Mairi Campbell: Pulse

Aug 7 2016 | By More

✭✭✭✭✩    Compelling

Summerhall (Venue 26) Aug 5-28 2016
Review by Hugh Simpson

Engaging, creative and deeply felt, Mairi Campbell: Pulse at Summerhall’s Old Lab is an involving and satisfying show.

Despite creating or contributing to far more than her fair share of wonderful music (and also appearing on the soundtrack of the Sex And The City movie) Campbell is less well-known than many comparable Scottish musicians. Perhaps this lack of profile is reflected in her choice of instrument – showy, egotistical viola players are in short supply after all.

Mairi Campbell

Mairi Campbell

There might be a clue in the persona that is put forward in this autobiographical one-woman show; a self-effacing individual who is far more interested in the integrity of the music and its connection to its roots, than in any opportunities for advancement. From rejecting her classical training to travelling through Mexico and Cape Breton, where she discovers Scottish traditions that have become lost in the ‘old country’, a personal and musical journey unfolds, taking her away from home in order to discover where she really belongs.

Any description of the music risks alienating possible audiences. As Campbell stresses when trying to describe an emotion, some things are beyond words (before she plays a tune that seems to describe the appropriate feeling fairly well). Mentions of ‘folk’ or ‘traditional’ can send some scurrying away, while the descriptions of ‘added guitar and percussion’ (by David Gray, who provides the sound design) can annoy others. Suffice it to say that the music is subtle, beautiful and evocative, with live and recorded instruments combining beautifully. Anyone who has a low tolerance for New Age-y shamanism may squirm in their seat at one point, but otherwise this has a broad appeal.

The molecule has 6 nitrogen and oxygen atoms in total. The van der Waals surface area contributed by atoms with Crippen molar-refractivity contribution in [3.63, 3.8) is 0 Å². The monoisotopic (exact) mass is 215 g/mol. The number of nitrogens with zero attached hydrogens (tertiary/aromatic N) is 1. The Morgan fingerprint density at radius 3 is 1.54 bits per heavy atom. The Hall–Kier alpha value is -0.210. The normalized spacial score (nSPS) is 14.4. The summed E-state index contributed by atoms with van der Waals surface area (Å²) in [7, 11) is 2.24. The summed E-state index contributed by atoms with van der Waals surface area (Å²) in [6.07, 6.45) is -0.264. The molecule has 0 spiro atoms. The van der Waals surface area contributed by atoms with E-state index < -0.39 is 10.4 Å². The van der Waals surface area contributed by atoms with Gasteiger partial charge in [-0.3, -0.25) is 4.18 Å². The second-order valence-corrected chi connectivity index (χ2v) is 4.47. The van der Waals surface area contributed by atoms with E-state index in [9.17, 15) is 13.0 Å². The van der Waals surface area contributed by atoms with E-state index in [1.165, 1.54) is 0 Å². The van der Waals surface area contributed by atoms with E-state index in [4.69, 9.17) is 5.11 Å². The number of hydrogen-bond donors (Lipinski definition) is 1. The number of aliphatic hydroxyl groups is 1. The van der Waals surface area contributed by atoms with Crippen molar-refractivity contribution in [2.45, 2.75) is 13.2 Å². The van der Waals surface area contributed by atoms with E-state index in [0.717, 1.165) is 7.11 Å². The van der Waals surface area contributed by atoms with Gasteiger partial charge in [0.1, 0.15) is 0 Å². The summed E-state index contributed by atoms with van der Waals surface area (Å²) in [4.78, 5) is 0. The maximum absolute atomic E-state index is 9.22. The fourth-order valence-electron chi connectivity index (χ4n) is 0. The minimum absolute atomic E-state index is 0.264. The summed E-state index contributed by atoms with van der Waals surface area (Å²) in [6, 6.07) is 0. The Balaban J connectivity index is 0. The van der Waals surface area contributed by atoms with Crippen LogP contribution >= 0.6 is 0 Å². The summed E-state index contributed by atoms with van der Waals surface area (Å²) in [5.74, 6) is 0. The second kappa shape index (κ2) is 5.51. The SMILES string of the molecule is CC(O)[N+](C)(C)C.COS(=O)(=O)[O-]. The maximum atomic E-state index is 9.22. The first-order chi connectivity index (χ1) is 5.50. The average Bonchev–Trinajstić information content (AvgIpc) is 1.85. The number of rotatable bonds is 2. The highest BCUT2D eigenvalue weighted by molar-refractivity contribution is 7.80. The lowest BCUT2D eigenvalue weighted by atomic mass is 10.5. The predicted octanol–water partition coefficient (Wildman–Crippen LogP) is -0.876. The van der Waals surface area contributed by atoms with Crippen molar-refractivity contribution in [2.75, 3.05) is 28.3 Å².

global resonance

Those who are familiar with Campbell will know what an accomplished musical performer she is, but her apparently effortless acting and stage presence may come as a surprise. Singing (both conventional and wordless) and movement are used to great effect, in a stamping, keening, thrawn but thoroughly likeable persona to counterbalance the virtuosic music and low-key projections. Huge credit must go to director and co-deviser Kath Burlinson for the structure and appearance of what is a fully realised piece of theatre.

This is a story with local and global resonance, and also a deeply personal one. There are things implied rather than spelled out, with a very important part of the story appearing only as a kind of ‘mystery voice’, but this just makes things more satisfying. What remains is an exploration of what it means to be an artist, to be Scottish – or just to be human.

Running time: 50 minutes (no interval)
Summerhall (Venue 26), 1 Summerhall, EH9 1PL
Friday 5 – Sun 28 Aug 2016 (not Mons)
Daily at 2.25 pm
Book tickets on the EdFringe website:
Company website:
Facebook: MairiCampbellOfficial
Twitter: @mairimusic
Soundcloud: campbellgray


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Comments (1)

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  1. Vicky Pearson says:

    Hi Mairi,
    Lovely review,just fantastic!! Great stuff,Mairi!! You really deserve it!!
    Take care,all the best!!
    Vicky xxx